The Wounded Healer (Third Easter)

While they were saying all this, Jesus appeared to them and said, “Peace be with you.” They thought they were seeing a ghost and were scared half to death. He continued with them, “Don’t be upset, and don’t let these doubting questions take over. Look at my hands; look at my feet – it’s really me. Touch me. Look me over from head to toe. A ghost doesn’t have muscle and bone like this.” As he said this, he showed them his hands and feet. They still couldn’t believe what they were seeing. It was too much; it seemed too good to be true. (Luke 24: 36 – 40)

When my kids were little, if they fell down and hurt themselves, they would usually run to my wife or me to show us their “boo-boo.” And we would swoop them up in hugs and kisses and tend to their bruised egos as well as their skinned knees. For a child to show his or her wound is an act of trust in a moment of vulnerability. It’s also a chance for the parent to respond with concern, love, and care. It’s a moment that captures the humanity of both the wounded and the one who cares.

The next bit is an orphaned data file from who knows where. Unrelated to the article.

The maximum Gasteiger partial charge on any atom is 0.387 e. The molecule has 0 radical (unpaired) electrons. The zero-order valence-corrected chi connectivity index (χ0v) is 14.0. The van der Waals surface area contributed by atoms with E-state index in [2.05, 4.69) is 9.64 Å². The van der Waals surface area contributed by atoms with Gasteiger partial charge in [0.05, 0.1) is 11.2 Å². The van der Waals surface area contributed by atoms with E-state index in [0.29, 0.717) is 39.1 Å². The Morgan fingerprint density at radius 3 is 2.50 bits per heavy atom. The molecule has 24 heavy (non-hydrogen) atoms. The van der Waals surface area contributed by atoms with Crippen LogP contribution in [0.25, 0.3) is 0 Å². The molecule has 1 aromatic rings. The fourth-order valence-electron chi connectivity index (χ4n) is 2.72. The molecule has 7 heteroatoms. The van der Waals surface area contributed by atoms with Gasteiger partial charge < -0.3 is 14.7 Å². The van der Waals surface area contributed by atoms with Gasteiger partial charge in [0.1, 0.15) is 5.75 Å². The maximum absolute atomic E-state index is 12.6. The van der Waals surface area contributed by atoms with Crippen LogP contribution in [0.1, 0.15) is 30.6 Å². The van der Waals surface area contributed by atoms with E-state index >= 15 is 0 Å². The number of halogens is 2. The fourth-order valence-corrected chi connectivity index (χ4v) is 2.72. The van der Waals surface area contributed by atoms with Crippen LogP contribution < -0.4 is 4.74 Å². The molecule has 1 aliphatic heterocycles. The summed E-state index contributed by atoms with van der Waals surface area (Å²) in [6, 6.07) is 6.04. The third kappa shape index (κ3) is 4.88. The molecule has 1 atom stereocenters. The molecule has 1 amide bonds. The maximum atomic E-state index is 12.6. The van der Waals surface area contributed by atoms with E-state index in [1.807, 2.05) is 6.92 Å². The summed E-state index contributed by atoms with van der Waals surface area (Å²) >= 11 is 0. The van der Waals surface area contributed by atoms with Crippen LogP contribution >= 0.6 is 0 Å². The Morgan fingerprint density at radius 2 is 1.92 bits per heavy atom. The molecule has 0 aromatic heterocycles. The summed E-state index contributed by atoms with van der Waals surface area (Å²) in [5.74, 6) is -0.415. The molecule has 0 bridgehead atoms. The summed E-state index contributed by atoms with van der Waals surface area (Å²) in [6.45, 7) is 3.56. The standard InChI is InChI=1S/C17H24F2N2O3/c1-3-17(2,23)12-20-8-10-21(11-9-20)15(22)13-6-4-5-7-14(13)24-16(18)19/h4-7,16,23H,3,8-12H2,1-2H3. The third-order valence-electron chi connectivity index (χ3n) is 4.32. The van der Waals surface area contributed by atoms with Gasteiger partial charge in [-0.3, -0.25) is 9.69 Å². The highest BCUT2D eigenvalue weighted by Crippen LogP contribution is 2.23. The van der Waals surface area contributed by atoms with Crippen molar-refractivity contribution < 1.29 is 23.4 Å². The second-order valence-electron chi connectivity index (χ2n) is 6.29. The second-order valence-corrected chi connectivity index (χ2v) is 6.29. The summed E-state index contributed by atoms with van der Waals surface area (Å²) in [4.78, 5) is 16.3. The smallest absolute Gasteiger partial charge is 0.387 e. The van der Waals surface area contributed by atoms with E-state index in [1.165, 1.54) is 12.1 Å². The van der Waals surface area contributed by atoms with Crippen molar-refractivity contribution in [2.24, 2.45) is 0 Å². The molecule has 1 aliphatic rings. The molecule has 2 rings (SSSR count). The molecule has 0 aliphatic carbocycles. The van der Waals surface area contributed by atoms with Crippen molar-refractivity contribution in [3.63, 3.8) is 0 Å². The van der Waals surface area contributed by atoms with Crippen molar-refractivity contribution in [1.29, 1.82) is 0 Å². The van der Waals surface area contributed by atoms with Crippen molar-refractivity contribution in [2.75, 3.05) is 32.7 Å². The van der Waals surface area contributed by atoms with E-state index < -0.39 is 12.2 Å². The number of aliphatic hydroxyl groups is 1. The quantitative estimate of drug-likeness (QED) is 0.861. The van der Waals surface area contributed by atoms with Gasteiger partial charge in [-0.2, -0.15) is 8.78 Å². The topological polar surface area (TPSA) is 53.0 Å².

Jesus showed his wounds to the uncertain disciples who had been confused since they first heard about the empty tomb. In showing his vulnerability, he reversed the usual roles. He was taking care of them, tending to their doubts and to their wounded hearts so full of fear that they had lost him. In showing his wounds, Jesus made that which had seemed incomprehensible somehow understandable. As long as he remained only a spirit, they would have no way to understand that he had risen from the dead. He used these physical ways to manifest his presence. Another way he made his presence known was by eating with them. Our God has wounds and our God eats with us. It seems as though Jesus the Christ would fit naturally into any family I know.

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